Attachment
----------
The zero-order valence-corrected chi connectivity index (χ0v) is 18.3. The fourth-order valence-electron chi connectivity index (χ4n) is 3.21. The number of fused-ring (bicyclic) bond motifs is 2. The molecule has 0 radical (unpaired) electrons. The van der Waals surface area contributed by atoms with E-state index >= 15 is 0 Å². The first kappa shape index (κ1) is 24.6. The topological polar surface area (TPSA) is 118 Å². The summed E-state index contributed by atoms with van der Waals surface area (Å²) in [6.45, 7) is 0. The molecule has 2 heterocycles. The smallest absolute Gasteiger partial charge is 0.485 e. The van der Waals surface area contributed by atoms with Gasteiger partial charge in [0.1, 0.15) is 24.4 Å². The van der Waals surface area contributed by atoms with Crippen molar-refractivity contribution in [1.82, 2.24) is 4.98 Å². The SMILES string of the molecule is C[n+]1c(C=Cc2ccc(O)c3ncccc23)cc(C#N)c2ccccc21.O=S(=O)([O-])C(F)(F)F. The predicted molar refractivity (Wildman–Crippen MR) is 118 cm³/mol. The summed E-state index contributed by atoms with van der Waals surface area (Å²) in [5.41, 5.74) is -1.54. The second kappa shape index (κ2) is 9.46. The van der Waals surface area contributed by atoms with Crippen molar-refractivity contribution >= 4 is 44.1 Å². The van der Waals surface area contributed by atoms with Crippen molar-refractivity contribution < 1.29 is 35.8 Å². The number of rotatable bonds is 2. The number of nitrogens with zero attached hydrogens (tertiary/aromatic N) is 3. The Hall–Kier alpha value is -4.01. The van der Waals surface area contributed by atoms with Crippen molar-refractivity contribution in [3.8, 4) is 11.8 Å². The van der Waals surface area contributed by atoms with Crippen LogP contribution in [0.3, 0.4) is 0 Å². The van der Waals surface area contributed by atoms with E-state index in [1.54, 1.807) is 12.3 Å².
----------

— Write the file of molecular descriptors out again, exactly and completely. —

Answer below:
The zero-order valence-corrected chi connectivity index (χ0v) is 18.3. The fourth-order valence-electron chi connectivity index (χ4n) is 3.21. The number of fused-ring (bicyclic) bond motifs is 2. The molecule has 0 radical (unpaired) electrons. The van der Waals surface area contributed by atoms with E-state index >= 15 is 0 Å². The first kappa shape index (κ1) is 24.6. The topological polar surface area (TPSA) is 118 Å². The summed E-state index contributed by atoms with van der Waals surface area (Å²) in [6.45, 7) is 0. The molecule has 2 heterocycles. The smallest absolute Gasteiger partial charge is 0.485 e. The van der Waals surface area contributed by atoms with Gasteiger partial charge in [0.1, 0.15) is 24.4 Å². The van der Waals surface area contributed by atoms with Crippen molar-refractivity contribution in [1.82, 2.24) is 4.98 Å². The SMILES string of the molecule is C[n+]1c(C=Cc2ccc(O)c3ncccc23)cc(C#N)c2ccccc21.O=S(=O)([O-])C(F)(F)F. The predicted molar refractivity (Wildman–Crippen MR) is 118 cm³/mol. The summed E-state index contributed by atoms with van der Waals surface area (Å²) in [5.41, 5.74) is -1.54. The second kappa shape index (κ2) is 9.46. The van der Waals surface area contributed by atoms with Crippen molar-refractivity contribution >= 4 is 44.1 Å². The van der Waals surface area contributed by atoms with Crippen molar-refractivity contribution < 1.29 is 35.8 Å². The number of rotatable bonds is 2. The number of nitrogens with zero attached hydrogens (tertiary/aromatic N) is 3. The Hall–Kier alpha value is -4.01. The van der Waals surface area contributed by atoms with Crippen molar-refractivity contribution in [3.8, 4) is 11.8 Å². The van der Waals surface area contributed by atoms with Crippen LogP contribution in [0.3, 0.4) is 0 Å². The van der Waals surface area contributed by atoms with E-state index in [1.54, 1.807) is 12.3 Å².